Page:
1. Recent discourse about Internet regulation has focused on whether or how to regulate discrimination rather than on its possible harms and benefits. For four reasons, we advocate explicit attention to possible harms, their causes, and means to prevent them. First, the court has stated that while the FCC cannot ban traffic discrimination unless it reclassifies Internet access providers under Title II, the FCC does have the authority to remedy harms. Second, a focus on harms provides a possible way to govern specialized services, which are currently not subject to traffic management constraints. Third, if the FCC chooses Title II, it will open up many questions about which parts to enforce, which will require a discussion of the harms vs. benefits of selective forbearance. Fourth, any new regulatory framework would be well-served by a thorough understanding of
    potential harms and benefits that result from behavior of various actors.
  2. (more…)

NSF Future Internet Architecture (Next Phase) PI Meeting

Thursday, June 5th, 2014 by Josh Polterock

On 19-20 May 2014, the NSF Computer and Network Systems (CNS) Core Programs hosted a kickoff meeting in Washington D.C. for the next phase of the Future Internet Architectures Program. The program funds three projects for an additional two years each to create and demonstrate prototype implementations of their architecture protocol suites and test and evaluate them in one or more relevant application environments. The meeting allowed the projects to present overviews of their architectures and the environments in which they plan to test them, as well as their thoughts on how their architecture may shift the balance of power among players in the Internet ecosystem, and other ideas on how to evaluate their architecture’s benefits and incentives to deploy. CAIDA participates in the Named-Data Networking Project (NDN), one of the three projects that receive funding from the FIA NP Program. The NDN team’s presentations at this meeting are posted at http://named-data.net/publications/presentations/.

NDN for humans

Tuesday, April 22nd, 2014 by CAIDA Webmaster

Recently posted to the Named-Data Networking site:

In an attempt to lower the barriers to understanding this revolutionary (as well as evolutionary) way of looking at networking, three recently posted documents are likely to answer many of your questions (and inspire a few more):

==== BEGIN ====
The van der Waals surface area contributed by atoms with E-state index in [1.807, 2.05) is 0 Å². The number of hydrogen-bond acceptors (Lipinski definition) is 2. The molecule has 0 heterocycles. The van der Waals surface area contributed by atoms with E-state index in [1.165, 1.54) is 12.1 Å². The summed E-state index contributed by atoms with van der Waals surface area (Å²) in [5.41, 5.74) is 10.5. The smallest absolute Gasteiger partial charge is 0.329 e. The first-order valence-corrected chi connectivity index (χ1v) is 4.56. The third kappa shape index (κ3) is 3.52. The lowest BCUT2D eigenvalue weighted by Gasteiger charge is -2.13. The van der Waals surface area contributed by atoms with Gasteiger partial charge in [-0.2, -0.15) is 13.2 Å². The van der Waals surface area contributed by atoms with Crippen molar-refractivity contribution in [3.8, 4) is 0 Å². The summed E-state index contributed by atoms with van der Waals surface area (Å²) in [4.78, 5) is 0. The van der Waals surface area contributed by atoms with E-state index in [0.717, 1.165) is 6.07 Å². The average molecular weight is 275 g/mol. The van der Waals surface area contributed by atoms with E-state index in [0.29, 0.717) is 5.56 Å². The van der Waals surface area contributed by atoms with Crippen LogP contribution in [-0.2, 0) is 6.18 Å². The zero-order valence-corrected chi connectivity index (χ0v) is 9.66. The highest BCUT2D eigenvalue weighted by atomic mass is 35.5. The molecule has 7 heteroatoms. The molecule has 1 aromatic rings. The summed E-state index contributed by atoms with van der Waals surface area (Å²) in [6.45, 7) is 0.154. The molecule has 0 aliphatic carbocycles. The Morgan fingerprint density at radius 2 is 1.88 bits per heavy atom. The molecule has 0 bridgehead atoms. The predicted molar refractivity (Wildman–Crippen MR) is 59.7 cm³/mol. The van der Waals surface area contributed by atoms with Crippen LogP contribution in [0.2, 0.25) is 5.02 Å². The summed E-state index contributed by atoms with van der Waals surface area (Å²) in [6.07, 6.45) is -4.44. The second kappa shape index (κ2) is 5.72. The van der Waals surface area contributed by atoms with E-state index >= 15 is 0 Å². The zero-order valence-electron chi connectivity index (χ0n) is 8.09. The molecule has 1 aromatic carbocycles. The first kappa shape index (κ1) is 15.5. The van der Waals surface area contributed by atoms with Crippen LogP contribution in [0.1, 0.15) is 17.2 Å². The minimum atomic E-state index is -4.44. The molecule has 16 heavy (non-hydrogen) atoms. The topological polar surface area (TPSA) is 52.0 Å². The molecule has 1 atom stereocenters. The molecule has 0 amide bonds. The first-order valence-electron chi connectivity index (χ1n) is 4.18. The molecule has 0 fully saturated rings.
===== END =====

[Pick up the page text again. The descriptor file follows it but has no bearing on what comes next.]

(1) Almost 5 years ago, Van gave a 3+ hour tutorial on Content-Centric Networking for the Future Internet Summer School (FISS 09) hosted by the University of Bremen in Germany. We finally extracted an approximate transcript of this goldmine and are making it available, along with pointers to the slides and (4-part) video of his tutorial hosted by U. Bremen.

(Our FAQ answers the commonly asked question of How does NDN differ from Content-Centric Networking (CCN))

(2) A short (8-page) technical report, Named Data Networking, introducing the Named Data Networking architecture. (A version of this report will appear soon in ACM Computer Communications Review.)

(3) Another technical report exploring he potential social impacts of NDN: A World on NDN: Affordances & Implications of the Named Data Networking Future Internet Architecture. This paper highlights four departures from today’s TCP/IP architecture, which underscore the social impacts of NDN: the architecture’s emphases on enabling semantic classification, provenance, publication, and decentralized communication. These changes from TCP/IP could expand affordances for free speech, and produce positive outcomes for security, privacy and anonymity, but raise new challenges regarding data retention and forgetting. These changes might also alter current corporate and law enforcement content regulation mechanisms by changing the way data is identified, handled, and routed across the Web.

We welcome feedback on these and any NDN publications.